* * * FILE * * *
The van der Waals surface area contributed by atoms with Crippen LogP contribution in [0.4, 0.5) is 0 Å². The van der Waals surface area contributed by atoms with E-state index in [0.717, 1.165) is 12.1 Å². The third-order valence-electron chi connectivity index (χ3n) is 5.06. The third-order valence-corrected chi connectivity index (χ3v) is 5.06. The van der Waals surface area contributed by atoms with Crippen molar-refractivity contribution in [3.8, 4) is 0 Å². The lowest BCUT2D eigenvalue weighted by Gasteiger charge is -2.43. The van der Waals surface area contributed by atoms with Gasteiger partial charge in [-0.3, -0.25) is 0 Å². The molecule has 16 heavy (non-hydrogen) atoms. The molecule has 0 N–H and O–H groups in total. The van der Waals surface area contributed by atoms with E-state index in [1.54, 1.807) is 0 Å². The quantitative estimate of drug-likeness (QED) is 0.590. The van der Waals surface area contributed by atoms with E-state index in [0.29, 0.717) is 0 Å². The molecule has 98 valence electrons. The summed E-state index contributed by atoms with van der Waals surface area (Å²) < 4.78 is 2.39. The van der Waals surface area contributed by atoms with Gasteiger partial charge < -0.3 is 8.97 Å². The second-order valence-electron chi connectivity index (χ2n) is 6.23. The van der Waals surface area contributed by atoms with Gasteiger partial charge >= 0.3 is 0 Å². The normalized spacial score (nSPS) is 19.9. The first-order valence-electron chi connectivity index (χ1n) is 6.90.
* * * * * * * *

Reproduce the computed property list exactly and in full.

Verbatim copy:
The van der Waals surface area contributed by atoms with Crippen LogP contribution in [0.4, 0.5) is 0 Å². The van der Waals surface area contributed by atoms with E-state index in [0.717, 1.165) is 12.1 Å². The third-order valence-electron chi connectivity index (χ3n) is 5.06. The third-order valence-corrected chi connectivity index (χ3v) is 5.06. The van der Waals surface area contributed by atoms with Crippen molar-refractivity contribution in [3.8, 4) is 0 Å². The lowest BCUT2D eigenvalue weighted by Gasteiger charge is -2.43. The van der Waals surface area contributed by atoms with Gasteiger partial charge in [-0.3, -0.25) is 0 Å². The molecule has 16 heavy (non-hydrogen) atoms. The molecule has 0 N–H and O–H groups in total. The van der Waals surface area contributed by atoms with E-state index in [1.54, 1.807) is 0 Å². The quantitative estimate of drug-likeness (QED) is 0.590. The van der Waals surface area contributed by atoms with E-state index in [0.29, 0.717) is 0 Å². The molecule has 98 valence electrons. The summed E-state index contributed by atoms with van der Waals surface area (Å²) < 4.78 is 2.39. The van der Waals surface area contributed by atoms with Gasteiger partial charge < -0.3 is 8.97 Å². The second-order valence-electron chi connectivity index (χ2n) is 6.23. The van der Waals surface area contributed by atoms with Gasteiger partial charge >= 0.3 is 0 Å². The normalized spacial score (nSPS) is 19.9. The first-order valence-electron chi connectivity index (χ1n) is 6.90.